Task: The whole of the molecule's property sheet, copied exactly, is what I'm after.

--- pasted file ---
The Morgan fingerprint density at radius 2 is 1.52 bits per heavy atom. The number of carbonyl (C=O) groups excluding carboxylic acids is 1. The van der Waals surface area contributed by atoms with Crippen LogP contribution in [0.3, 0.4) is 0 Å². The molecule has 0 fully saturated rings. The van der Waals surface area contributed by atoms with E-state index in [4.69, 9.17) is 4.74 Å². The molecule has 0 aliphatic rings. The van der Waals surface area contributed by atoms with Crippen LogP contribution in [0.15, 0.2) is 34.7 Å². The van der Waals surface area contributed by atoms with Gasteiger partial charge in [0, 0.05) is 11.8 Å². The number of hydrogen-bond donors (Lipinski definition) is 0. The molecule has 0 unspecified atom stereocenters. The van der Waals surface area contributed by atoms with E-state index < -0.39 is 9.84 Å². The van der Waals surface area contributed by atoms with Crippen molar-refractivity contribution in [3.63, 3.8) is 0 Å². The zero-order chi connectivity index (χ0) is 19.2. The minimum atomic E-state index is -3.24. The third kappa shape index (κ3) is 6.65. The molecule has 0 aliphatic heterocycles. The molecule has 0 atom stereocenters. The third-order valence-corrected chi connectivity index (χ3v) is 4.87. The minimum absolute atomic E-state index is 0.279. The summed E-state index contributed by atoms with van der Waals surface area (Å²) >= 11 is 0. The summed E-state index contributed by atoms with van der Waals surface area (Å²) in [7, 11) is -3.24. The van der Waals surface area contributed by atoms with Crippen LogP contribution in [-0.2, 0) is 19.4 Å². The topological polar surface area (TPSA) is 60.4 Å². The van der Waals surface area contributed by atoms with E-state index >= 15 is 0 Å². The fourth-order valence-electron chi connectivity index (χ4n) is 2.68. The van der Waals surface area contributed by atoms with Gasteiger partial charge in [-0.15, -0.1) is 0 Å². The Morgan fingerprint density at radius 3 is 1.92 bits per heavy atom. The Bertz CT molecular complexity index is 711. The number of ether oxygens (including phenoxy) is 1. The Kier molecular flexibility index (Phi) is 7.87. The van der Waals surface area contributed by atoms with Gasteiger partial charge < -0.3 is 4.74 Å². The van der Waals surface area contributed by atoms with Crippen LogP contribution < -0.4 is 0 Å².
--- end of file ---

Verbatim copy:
The Morgan fingerprint density at radius 2 is 1.52 bits per heavy atom. The number of carbonyl (C=O) groups excluding carboxylic acids is 1. The van der Waals surface area contributed by atoms with Crippen LogP contribution in [0.3, 0.4) is 0 Å². The molecule has 0 fully saturated rings. The van der Waals surface area contributed by atoms with E-state index in [4.69, 9.17) is 4.74 Å². The molecule has 0 aliphatic rings. The van der Waals surface area contributed by atoms with Crippen LogP contribution in [0.15, 0.2) is 34.7 Å². The van der Waals surface area contributed by atoms with Gasteiger partial charge in [0, 0.05) is 11.8 Å². The number of hydrogen-bond donors (Lipinski definition) is 0. The molecule has 0 unspecified atom stereocenters. The van der Waals surface area contributed by atoms with E-state index < -0.39 is 9.84 Å². The van der Waals surface area contributed by atoms with Crippen molar-refractivity contribution in [3.63, 3.8) is 0 Å². The zero-order chi connectivity index (χ0) is 19.2. The minimum atomic E-state index is -3.24. The third kappa shape index (κ3) is 6.65. The molecule has 0 aliphatic heterocycles. The molecule has 0 atom stereocenters. The third-order valence-corrected chi connectivity index (χ3v) is 4.87. The minimum absolute atomic E-state index is 0.279. The summed E-state index contributed by atoms with van der Waals surface area (Å²) >= 11 is 0. The summed E-state index contributed by atoms with van der Waals surface area (Å²) in [7, 11) is -3.24. The van der Waals surface area contributed by atoms with Crippen LogP contribution in [-0.2, 0) is 19.4 Å². The topological polar surface area (TPSA) is 60.4 Å². The van der Waals surface area contributed by atoms with E-state index >= 15 is 0 Å². The fourth-order valence-electron chi connectivity index (χ4n) is 2.68. The van der Waals surface area contributed by atoms with Gasteiger partial charge in [-0.15, -0.1) is 0 Å². The Morgan fingerprint density at radius 3 is 1.92 bits per heavy atom. The Bertz CT molecular complexity index is 711. The number of ether oxygens (including phenoxy) is 1. The Kier molecular flexibility index (Phi) is 7.87. The van der Waals surface area contributed by atoms with Gasteiger partial charge < -0.3 is 4.74 Å². The van der Waals surface area contributed by atoms with Crippen LogP contribution < -0.4 is 0 Å².